Author(s): Sun PP, Poffenbarger GJ, Durham S, Zimmerman RA
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Abstract OBJECT: Injuries of the occipitoatlantoaxial (Oc-C2) region are the predominant form of cervical injury in children younger than 10 years of age. Magnetic resonance (MR) imaging can be used to visualize directly the traumatic ligamentous and soft-tissue abnormalities of the Oc-C2 region. A retrospective review was undertaken to examine the spectrum of pediatric Oc-C2 injuries seen on MR imaging, their correlation with plain x-ray film and computerized tomography findings, and their clinical course. METHODS: Seventy-one consecutive children younger than 10 years of age underwent cervical MR imaging for evaluation of traumatic injury. Magnetic resonance imaging was used to document abnormalities in 23 children; 20 of these injuries involved the Oc-C2 region. Abnormalities in the Oc-C2 region included disruptions of the musculature, apical ligament, atlantooccipital joint(s), tectorial membrane, and spinal cord. A spectrum of injury with progressive involvement of these structures was seen, ranging from isolated muscular injury to the multiple soft-tissue and ligamentous disruptions with craniocervical dislocation. Involvement of the tectorial membrane was the critical threshold in the transition from stable to unstable injury. Analysis of plain x-ray films revealed that a novel interspinous C1-2:C2-3 ratio criteria of greater than or equal to 2.5 was predictive of tectorial membrane abnormalities on MR imaging, with 87\% sensitivity and 100\% specificity. In patients with tectorial membrane abnormalities who underwent immobilization alone, interim platybasia was demonstrated on follow-up MR images. Conclusions. A progressive spectrum of distinct Oc-C2 injuries can occur in young children; the tectorial membrane is a critical stabilizing ligamentous structure in the Oc-C2 complex; and tectorial membrane abnormalities may be identified by a C1-2:C2-3 ratio of greater than or equal to 2.5.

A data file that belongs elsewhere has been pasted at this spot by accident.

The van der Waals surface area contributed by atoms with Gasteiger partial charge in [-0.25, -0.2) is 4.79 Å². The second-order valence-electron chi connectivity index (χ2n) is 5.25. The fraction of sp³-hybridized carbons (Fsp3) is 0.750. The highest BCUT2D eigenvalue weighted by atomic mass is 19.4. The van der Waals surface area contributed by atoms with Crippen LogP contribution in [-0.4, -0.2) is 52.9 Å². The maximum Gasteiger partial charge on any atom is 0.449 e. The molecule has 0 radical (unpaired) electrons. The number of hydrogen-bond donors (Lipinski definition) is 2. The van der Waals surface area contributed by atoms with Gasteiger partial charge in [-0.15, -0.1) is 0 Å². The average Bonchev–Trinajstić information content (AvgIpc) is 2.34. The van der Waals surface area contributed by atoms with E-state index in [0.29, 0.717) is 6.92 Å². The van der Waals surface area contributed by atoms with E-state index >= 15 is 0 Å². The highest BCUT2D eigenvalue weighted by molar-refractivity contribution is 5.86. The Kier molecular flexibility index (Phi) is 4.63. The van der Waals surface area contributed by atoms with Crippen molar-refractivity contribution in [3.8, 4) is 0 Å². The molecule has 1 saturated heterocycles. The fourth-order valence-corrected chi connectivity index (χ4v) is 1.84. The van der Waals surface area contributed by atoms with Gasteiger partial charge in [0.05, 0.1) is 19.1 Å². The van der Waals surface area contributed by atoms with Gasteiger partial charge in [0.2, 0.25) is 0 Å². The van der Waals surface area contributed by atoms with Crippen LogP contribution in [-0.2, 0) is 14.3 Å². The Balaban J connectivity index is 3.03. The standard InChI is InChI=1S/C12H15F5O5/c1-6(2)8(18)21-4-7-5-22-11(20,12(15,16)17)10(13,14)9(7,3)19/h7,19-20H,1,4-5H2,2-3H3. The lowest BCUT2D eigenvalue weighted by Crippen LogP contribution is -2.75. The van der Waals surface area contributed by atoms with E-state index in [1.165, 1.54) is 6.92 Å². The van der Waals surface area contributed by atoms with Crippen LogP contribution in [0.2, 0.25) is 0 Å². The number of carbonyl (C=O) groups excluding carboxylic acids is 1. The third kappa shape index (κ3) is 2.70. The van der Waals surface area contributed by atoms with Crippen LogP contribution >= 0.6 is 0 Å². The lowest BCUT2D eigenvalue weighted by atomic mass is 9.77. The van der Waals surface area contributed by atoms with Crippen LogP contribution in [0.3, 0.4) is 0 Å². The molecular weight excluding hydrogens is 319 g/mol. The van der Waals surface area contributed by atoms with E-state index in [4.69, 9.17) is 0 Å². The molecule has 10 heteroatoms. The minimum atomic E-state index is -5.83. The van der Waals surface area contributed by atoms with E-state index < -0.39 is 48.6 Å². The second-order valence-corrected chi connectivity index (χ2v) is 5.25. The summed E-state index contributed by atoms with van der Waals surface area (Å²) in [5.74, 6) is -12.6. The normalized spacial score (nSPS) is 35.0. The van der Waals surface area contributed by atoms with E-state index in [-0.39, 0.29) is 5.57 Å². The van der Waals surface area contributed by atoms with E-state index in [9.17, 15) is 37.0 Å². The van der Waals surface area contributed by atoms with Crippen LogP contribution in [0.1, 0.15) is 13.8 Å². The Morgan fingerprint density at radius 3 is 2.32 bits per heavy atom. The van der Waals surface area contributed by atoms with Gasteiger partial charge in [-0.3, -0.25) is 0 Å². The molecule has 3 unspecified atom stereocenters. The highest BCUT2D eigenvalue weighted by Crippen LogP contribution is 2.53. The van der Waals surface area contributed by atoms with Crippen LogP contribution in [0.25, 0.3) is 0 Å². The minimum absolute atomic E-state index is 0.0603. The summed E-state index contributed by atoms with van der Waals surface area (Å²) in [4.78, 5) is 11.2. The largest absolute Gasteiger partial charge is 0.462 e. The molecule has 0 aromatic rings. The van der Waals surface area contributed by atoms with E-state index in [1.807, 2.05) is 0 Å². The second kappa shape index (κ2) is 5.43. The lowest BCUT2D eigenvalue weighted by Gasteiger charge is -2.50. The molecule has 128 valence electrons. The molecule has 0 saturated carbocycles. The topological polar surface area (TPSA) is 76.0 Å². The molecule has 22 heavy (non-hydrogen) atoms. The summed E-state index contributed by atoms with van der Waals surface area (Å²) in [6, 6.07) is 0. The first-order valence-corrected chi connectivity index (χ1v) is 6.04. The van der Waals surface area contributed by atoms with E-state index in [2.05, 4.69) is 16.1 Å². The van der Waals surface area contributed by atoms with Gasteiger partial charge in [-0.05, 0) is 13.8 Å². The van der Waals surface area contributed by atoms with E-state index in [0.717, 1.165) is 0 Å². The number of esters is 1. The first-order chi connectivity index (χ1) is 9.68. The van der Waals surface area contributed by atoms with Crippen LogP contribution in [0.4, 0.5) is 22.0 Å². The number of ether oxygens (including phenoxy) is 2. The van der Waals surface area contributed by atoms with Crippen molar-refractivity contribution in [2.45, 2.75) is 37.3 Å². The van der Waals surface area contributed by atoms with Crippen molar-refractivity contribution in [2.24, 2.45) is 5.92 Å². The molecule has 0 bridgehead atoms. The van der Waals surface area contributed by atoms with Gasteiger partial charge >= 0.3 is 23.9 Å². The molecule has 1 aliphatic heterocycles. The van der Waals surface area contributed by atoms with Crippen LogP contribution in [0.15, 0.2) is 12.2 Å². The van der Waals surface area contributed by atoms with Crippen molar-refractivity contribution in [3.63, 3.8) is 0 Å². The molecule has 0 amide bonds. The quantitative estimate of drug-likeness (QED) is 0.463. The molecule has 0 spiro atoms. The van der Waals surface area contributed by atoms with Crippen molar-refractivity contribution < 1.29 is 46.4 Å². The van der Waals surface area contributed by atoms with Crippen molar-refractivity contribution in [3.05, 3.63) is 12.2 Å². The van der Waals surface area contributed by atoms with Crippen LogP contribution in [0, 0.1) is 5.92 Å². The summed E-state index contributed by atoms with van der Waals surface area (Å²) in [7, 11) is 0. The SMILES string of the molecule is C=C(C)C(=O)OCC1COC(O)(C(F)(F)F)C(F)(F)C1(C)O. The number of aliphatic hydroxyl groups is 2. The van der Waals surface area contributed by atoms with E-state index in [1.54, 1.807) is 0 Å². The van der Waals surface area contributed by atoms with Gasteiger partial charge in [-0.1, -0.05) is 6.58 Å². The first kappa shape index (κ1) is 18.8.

This article was published in J Neurosurg
and referenced in Journal of Spine